Minecraft Dungeons, Review
Minecraft Dungeons is an exciting addition to the Minecraft family. We’ve been playing the Mojang block builder for over a decade on a multitude of platforms. Since the Microsoft acquisition in 2014 Minecraft Earth and Minecraft Dungeons have been the diverse additions, on top of regular world updates. Having seen Minecraft Dungeons at PAX last year, its been well and truly on the radar.
Personally I love a good Dungeon Crawl, because nothing beats the smell of loot in dank tunnel.
The ingredients were already there after ten years of creativity and the story probably wrote itself. Surely it was easy to put together the landscape and inhabitants. The Minecraft palette and world are so familiar now and the engine breathes life into well-lit scenes. This isn’t an RTX shaded version of the game, it’s pure and simple and full of joy.
Take it to the couch
Like a lot of action RPGs Minecraft Dungeons is better in a crowd. To be honest we had the game for a couple of days, but Xbox Live was late to the party. That said, couch co-op was where its at. Minecraft Dungeons is very accessible to the whole family and in these uncertain times, its perfect for sitting down with the kids.
The story follows a quest through various levels and biomes in pursuit of the evil Arch-Illager. Inventive to say the least. During this quest there will be numerous encounters with familiar mobs and new creatures, levels often sprinkled with Boss fights. Its all pretty straightforward and nice.
Minecraft Dungeons Hacking ‘n Slashing
Combat is easy, mash the “a” button to swing your weapon(s) and Right Trigger shoots your ranged weapon. Arrows are a commodity, so don’t rely on them, as my trigger happy fellow adventurers soon found out. Add to this the ability to enchant items or add buff skills to your other buttons and you can soon become very handy in a scuffle. Having the ability to fling out exploding arrows, grab speed boost or imbibe your sword with something elemental make life easier.
Not forgetting of course that as you progress the beasties also come up against you with their own buffs and skills. Chaos soon ensues.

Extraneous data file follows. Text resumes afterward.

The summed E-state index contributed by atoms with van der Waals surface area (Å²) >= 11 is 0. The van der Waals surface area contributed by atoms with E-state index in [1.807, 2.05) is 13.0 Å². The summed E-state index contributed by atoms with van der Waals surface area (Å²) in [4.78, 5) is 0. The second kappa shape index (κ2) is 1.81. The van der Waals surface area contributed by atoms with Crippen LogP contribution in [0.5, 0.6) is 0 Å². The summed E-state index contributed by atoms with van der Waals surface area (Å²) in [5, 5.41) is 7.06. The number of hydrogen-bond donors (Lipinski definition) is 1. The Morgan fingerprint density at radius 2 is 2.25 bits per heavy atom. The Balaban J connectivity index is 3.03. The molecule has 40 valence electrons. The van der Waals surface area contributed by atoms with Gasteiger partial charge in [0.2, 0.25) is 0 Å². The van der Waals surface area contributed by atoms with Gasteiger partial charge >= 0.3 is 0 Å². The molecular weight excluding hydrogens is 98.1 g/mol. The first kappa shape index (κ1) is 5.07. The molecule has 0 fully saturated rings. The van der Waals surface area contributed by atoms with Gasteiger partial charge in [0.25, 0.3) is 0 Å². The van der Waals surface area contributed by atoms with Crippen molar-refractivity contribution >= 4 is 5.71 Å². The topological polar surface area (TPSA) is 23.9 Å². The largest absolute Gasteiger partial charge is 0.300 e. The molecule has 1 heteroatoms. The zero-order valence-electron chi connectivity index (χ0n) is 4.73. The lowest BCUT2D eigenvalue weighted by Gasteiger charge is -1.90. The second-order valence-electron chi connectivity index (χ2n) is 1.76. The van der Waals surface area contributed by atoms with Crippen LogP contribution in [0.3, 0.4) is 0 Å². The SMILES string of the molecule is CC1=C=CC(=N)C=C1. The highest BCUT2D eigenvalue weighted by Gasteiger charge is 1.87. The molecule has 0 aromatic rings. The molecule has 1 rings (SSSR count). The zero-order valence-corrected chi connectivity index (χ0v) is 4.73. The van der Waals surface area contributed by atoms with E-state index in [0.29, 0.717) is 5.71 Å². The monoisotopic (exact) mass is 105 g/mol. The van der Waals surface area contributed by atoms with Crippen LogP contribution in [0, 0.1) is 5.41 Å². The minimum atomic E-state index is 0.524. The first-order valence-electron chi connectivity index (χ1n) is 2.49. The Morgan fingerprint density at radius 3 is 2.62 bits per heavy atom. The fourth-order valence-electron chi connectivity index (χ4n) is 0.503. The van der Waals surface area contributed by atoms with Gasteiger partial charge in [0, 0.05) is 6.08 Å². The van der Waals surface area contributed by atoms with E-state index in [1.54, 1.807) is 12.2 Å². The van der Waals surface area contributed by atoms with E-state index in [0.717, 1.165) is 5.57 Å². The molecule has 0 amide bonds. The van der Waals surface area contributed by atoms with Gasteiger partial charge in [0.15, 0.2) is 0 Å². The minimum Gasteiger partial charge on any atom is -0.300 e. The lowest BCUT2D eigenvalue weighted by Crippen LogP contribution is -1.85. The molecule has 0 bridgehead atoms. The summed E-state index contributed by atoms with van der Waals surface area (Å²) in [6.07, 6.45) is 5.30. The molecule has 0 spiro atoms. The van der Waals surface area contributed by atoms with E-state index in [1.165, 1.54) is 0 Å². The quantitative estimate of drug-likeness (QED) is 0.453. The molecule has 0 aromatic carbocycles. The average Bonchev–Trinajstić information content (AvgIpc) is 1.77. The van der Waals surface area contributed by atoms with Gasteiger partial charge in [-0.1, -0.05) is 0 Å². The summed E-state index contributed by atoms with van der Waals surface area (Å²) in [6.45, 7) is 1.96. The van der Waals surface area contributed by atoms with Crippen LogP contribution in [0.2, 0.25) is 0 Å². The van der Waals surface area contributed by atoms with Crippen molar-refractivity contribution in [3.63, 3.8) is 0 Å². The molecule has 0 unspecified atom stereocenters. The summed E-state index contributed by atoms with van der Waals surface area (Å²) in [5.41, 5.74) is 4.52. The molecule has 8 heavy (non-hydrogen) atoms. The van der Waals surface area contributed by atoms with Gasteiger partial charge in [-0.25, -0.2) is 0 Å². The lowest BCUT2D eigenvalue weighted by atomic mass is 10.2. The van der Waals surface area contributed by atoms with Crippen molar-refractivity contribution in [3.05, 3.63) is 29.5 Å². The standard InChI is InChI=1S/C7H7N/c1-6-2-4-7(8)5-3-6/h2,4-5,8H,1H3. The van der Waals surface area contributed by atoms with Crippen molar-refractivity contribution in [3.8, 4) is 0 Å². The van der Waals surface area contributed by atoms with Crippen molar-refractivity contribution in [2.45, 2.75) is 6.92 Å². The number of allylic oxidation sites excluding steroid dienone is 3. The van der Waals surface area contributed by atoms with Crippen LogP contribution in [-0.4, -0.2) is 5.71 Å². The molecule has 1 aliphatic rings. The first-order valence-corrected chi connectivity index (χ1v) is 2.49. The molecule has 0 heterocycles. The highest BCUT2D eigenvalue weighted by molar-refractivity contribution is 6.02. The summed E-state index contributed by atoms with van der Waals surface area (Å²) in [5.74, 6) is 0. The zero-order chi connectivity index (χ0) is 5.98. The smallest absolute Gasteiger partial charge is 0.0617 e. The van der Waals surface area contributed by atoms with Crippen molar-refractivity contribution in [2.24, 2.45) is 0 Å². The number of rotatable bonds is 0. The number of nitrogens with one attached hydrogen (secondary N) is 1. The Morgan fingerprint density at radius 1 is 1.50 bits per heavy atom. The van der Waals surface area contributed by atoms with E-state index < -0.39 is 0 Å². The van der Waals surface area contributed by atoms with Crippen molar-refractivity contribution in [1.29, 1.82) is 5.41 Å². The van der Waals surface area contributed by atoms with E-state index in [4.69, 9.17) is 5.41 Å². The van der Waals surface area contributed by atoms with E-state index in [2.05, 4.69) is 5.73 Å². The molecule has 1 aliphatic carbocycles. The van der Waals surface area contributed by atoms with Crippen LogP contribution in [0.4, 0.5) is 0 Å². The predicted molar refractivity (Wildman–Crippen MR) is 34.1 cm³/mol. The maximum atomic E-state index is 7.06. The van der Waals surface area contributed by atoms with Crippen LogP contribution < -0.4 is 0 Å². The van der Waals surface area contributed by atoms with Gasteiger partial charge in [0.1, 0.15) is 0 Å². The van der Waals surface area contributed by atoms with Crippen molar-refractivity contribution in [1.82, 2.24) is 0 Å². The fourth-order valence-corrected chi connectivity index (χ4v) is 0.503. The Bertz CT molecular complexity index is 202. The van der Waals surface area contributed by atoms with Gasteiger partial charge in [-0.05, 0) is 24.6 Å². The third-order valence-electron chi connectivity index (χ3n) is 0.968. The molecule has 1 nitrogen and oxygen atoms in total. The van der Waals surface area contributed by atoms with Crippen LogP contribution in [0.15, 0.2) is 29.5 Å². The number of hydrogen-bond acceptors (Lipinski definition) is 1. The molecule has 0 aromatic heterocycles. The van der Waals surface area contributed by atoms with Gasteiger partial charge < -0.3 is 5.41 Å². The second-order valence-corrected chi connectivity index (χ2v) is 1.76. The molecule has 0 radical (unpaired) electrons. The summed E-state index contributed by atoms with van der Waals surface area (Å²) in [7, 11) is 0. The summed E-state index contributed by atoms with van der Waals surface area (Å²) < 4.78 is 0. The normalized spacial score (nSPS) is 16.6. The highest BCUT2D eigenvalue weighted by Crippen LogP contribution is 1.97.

In the past I have often ended up accidentally playing Minecraft in third person and the combat was horrible. The animation and hit registers just never made it fun, thankfully scaled out in Minecraft Dungeons it works so much better. To be honest I’d like to play real Minecraft with a fixed perspective like this. While the game will never be a Diablo, it has a perfect spot on the shelf as an easy access RPG lite. That game never gave you the chance to explode a Creeper at distance with an exploding arrow, taking out zombies in the process.
What about the Minecraft Dungeons LOOT?
You don’t crawl a dungeon without loot, lots of loot, the more loot the better. To be honest, while there is loot I want more. More chests, more drops and more variety. It just feels a little light on the ground, hopefully subsequent adventures and replays will address that.
Levelling up and equipping new items still has the “new car smell”, especially as you can salvage equipment at the Blacksmith and get back the enchantment upgrades you’ve installed. Pickups aren’t just limited to weapons and arrows either, there is all sorts of food on offer to replenish your health. As every Minecraft player knows, where there is livestock, there is meat.
So, it’s not an open world?
Could it really work as a wide open setting is a question you have to ask. The level design is smart enough to suggest a free-roam environment, but has been put together in very particular paths. It often branches out and gives you a choice, but if you are like me you’ll always circle back in case of a missed chest. If this was a huge free-roam map, with additionally functionality I probably wouldn’t need another game for twelve months. As it is, Minecraft Dungeons does exactly what it says on the tin. In the footsteps other other more serious dungeon crawlers it caters to its audience, but does so very well.
Summed up by one of my fellow adventurers (Harvey, aged 9) “It’s awesome, but I want to dig and craft”. I wasn’t expecting the full-on Minecraft experience, but some people might. However this criticism comes from a young person with an impressive collection of Minecraft Titanic models.
At the end of the adventure
Minecraft Dungeons is a bold and colourful venture, using a very familiar assets and atmosphere. It really is a lot of fun, especially in a crowd. I’m excited to see what happens in the inevitable follow-up.
For now, I’ll keep dreaming about Minecraft PSVR.
Thanks to Microsoft / Xbox ANZ for providing the review copy.